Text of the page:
Since it’s an MCU film with a gigantic budget, the production is top notch and special props should go to costume designer Mayes C. Rubeo (Apocalypto, Jojo Rabbit, World War Z) and production designer Nigel Phelps (World War Z, The Island), who do some excellent work as there are some interesting design choices and I really like the updated costumes for Valkyrie, Korg and The Mighty Thor.

The Movies, Films and Flix Podcast – Episode 435: Brotherhood of the Wolf, Rain Fights, and Mark Dacascos

July 5, 2022

You can download or stream the pod on Apple Podcasts, Tune In, Podbean, or Spreaker (or wherever you listen to podcasts…..we’re almost everywhere).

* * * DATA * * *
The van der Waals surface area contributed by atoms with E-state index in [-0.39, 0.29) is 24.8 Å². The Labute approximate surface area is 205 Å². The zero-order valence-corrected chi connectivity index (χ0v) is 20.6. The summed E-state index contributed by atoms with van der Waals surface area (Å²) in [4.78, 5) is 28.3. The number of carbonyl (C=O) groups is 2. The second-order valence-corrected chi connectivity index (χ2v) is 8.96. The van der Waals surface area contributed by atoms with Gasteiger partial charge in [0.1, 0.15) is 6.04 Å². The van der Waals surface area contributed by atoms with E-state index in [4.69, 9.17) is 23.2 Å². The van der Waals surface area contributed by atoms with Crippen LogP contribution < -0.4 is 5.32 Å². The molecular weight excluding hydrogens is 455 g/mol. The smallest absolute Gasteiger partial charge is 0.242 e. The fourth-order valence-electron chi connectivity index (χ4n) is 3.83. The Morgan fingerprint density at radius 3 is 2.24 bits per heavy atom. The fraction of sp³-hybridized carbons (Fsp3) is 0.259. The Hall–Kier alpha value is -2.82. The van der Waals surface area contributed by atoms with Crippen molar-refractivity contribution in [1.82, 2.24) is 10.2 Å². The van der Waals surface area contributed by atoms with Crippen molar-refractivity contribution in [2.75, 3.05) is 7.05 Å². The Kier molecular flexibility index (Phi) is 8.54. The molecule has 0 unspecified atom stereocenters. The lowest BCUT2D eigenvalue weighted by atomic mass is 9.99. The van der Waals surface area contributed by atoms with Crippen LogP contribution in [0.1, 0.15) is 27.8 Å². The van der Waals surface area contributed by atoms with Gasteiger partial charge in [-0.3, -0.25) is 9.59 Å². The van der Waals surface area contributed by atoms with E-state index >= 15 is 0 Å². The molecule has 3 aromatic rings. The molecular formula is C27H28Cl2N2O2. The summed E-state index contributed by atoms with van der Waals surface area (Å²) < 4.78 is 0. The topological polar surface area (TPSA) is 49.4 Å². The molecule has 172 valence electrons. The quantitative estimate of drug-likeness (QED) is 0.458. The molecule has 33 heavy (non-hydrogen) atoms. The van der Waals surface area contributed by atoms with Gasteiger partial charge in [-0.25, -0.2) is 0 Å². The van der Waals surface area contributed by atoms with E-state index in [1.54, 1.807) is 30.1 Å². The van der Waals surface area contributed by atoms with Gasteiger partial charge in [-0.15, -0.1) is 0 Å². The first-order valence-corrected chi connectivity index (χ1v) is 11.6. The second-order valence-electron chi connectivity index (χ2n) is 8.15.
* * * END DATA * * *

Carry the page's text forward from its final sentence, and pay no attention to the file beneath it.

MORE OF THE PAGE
If you get a chance please make sure to review, rate and share. You are awesome!

Mark and David Cross (of the Award Wieners Movie Review Podcast – @ItsMeDavidCross on Twitter) discuss the 2001 action-horror movie Brotherhood of the Wolf. Directed by Christophe Gans, and starring Samuel Le Bihan, Vincent Cassel, Monica Bellucci, and Mark Dacascos, the movie focuses on what happens when a murderous monster terrorizes the French countryside. In this episode, they also talk about rain fights, cave fights, and monster fights. Enjoy!

If you are a fan of the podcast, make sure to send in some random listener questions (we love random questions). We thank you for listening, and hope you enjoy the episode!

You can download the pod on Apple Podcasts, Tune In, Podbean, or Spreaker.

The Movies, Films and Flix Podcast – Episode 434: Innerspace, Stomach Acid and Martin Short